I’m also thrilled about one particular presenter that I have come across who happens to be the creator and genius behind the “Carmen San Diego” PBS series from a number of years ago. He has worked as a technology entrepreneur in a variety of different fields related to children’s media. He has an organization that he’s looking to network with people about in terms of global education.
I had a conversation with him today, and I thought he was really interesting. His name is Howard Blumenthal.
All of the sessions are really top notch this year. Lots of different professionals from all over the Global Education space. There’s something for everyone.
Vicki: I love it, Lucy. I don’t know how y’all do it. But you are always digging out — like you said, new people that everybody hasn’t heard of — but you’re always digging out new amazing educators who are just doing great work every single day in their classrooms.
Lucy: Yes, we are.
One story that I can think of from the past that exemplifies this…
People Met Here and Become Partners
We had two people meet in our rooms a few years ago — Will Piper, who is at the University School of Milwaukee, and Pedro Aparicio, who is a teacher in Mexico City.
They started collaborating and they do all sorts of projects and are very good friends now. They keynoted for us a few years ago. But they originally met in our rooms. And I think really good global collaborations happen when you have a relationship with another person professionally.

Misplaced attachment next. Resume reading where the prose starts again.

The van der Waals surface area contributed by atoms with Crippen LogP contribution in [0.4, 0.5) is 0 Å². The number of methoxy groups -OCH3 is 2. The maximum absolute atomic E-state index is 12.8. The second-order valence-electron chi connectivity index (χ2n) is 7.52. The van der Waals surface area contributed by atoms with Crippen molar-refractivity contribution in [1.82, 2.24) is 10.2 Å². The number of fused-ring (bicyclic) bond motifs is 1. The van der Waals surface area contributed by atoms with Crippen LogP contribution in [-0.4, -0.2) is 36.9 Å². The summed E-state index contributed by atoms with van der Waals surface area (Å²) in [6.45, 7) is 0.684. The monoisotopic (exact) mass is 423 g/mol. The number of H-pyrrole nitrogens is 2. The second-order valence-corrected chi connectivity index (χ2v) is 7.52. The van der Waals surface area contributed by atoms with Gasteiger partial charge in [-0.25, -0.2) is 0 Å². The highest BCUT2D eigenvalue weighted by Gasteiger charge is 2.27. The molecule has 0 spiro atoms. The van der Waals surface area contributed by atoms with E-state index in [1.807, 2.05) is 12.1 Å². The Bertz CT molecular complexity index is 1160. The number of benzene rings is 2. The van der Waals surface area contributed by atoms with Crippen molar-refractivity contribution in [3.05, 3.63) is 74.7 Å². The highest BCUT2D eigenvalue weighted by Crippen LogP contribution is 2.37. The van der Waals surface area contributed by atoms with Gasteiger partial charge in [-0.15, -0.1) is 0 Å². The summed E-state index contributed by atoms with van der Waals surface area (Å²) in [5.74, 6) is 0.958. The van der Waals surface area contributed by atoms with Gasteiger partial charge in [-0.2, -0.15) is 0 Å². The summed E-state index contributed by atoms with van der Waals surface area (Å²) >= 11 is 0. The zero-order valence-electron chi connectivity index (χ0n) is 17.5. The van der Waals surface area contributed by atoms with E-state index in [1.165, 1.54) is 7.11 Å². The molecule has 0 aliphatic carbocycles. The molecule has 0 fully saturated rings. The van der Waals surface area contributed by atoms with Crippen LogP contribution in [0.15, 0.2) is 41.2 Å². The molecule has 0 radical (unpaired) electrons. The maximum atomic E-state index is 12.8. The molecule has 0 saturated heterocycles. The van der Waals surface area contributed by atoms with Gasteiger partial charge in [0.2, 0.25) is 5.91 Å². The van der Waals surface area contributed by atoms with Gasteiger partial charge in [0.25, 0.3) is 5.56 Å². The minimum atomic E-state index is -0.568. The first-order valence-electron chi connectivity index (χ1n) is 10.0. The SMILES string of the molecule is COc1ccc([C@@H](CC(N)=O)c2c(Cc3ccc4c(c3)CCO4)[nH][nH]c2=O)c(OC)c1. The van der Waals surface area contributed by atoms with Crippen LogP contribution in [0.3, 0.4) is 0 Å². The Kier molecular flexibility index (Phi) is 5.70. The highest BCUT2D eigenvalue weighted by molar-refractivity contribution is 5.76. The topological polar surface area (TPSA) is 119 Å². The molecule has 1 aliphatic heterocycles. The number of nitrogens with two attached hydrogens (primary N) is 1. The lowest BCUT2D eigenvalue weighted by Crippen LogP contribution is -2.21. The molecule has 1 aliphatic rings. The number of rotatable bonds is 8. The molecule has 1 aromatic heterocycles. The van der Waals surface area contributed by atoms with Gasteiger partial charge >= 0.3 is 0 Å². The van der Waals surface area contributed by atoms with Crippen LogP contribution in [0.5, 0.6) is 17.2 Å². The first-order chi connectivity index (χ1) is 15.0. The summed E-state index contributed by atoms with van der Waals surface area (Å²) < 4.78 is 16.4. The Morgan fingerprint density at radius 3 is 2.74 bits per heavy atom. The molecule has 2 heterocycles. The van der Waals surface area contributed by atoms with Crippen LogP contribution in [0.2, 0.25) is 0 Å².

Our conference gives you opportunities to meet those kinds of people, and hopefully, serendipity will take over and something will happen for the people who attend our conference as well.
Vicki: Lucy, that is really exciting. You’ve given us one example of things that happen. But what are some of the things that people who participate in the conference say about participating?
Lucy: One thing that I remember from the past was when we had Howard Gardner as a keynote, and his son Andrew (who is a friend of ours) interviewed him. People felt like they were up close and personal with Howard and his son. They felt like they had a front-row audience with experts that they would not normally have access to,
So it’s going to give you… It’s free, first of all. It’s online, so you don’t have to go anywhere, and you can attend in your pajamas if you want to, and it’s all recorded so that you can access it at any time afterward.
You’re going to find experts at the level of Howard Gardner, but you’re also going to find classroom teachers who are talking about projects and who are looking for partners in their projects as well.
You also will hear from organizations who have lots of global education programming and support for schools out there.
Obstacles that Educators are Trying to Overcome Now
Vicki: So either of you can answer this one. As you’re planning the conference, what are some of the biggest obstacles and challenges that educators are trying to overcome right now in global education?